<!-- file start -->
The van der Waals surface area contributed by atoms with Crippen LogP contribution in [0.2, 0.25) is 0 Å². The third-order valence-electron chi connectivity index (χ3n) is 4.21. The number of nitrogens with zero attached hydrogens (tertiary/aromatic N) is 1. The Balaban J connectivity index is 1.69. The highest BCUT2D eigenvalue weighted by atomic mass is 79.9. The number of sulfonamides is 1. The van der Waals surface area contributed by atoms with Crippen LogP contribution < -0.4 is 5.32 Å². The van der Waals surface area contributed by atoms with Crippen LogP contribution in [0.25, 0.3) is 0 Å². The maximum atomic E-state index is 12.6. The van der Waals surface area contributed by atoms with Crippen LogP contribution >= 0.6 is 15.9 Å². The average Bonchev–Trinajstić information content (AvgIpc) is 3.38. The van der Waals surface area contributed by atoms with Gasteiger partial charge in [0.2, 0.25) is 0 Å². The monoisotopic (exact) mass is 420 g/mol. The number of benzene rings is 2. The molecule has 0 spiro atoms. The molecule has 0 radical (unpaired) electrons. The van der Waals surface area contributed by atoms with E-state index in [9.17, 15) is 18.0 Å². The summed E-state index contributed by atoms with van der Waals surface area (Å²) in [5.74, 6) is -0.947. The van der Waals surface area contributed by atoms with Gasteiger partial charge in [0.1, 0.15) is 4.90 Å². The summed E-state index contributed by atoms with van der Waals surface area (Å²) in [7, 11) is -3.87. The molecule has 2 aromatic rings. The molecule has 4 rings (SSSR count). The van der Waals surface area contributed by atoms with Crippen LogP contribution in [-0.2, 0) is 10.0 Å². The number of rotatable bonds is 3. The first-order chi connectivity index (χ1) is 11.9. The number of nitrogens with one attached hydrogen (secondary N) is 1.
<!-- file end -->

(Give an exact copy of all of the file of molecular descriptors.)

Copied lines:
The van der Waals surface area contributed by atoms with Crippen LogP contribution in [0.2, 0.25) is 0 Å². The third-order valence-electron chi connectivity index (χ3n) is 4.21. The number of nitrogens with zero attached hydrogens (tertiary/aromatic N) is 1. The Balaban J connectivity index is 1.69. The highest BCUT2D eigenvalue weighted by atomic mass is 79.9. The number of sulfonamides is 1. The van der Waals surface area contributed by atoms with Crippen LogP contribution < -0.4 is 5.32 Å². The van der Waals surface area contributed by atoms with Crippen LogP contribution in [0.25, 0.3) is 0 Å². The maximum atomic E-state index is 12.6. The van der Waals surface area contributed by atoms with Crippen LogP contribution >= 0.6 is 15.9 Å². The average Bonchev–Trinajstić information content (AvgIpc) is 3.38. The van der Waals surface area contributed by atoms with Gasteiger partial charge in [0.2, 0.25) is 0 Å². The monoisotopic (exact) mass is 420 g/mol. The number of benzene rings is 2. The molecule has 0 spiro atoms. The molecule has 0 radical (unpaired) electrons. The van der Waals surface area contributed by atoms with E-state index in [9.17, 15) is 18.0 Å². The summed E-state index contributed by atoms with van der Waals surface area (Å²) in [5.74, 6) is -0.947. The van der Waals surface area contributed by atoms with Gasteiger partial charge in [0.1, 0.15) is 4.90 Å². The summed E-state index contributed by atoms with van der Waals surface area (Å²) in [7, 11) is -3.87. The molecule has 2 aromatic rings. The molecule has 4 rings (SSSR count). The van der Waals surface area contributed by atoms with Crippen LogP contribution in [-0.2, 0) is 10.0 Å². The number of rotatable bonds is 3. The first-order chi connectivity index (χ1) is 11.9. The number of nitrogens with one attached hydrogen (secondary N) is 1.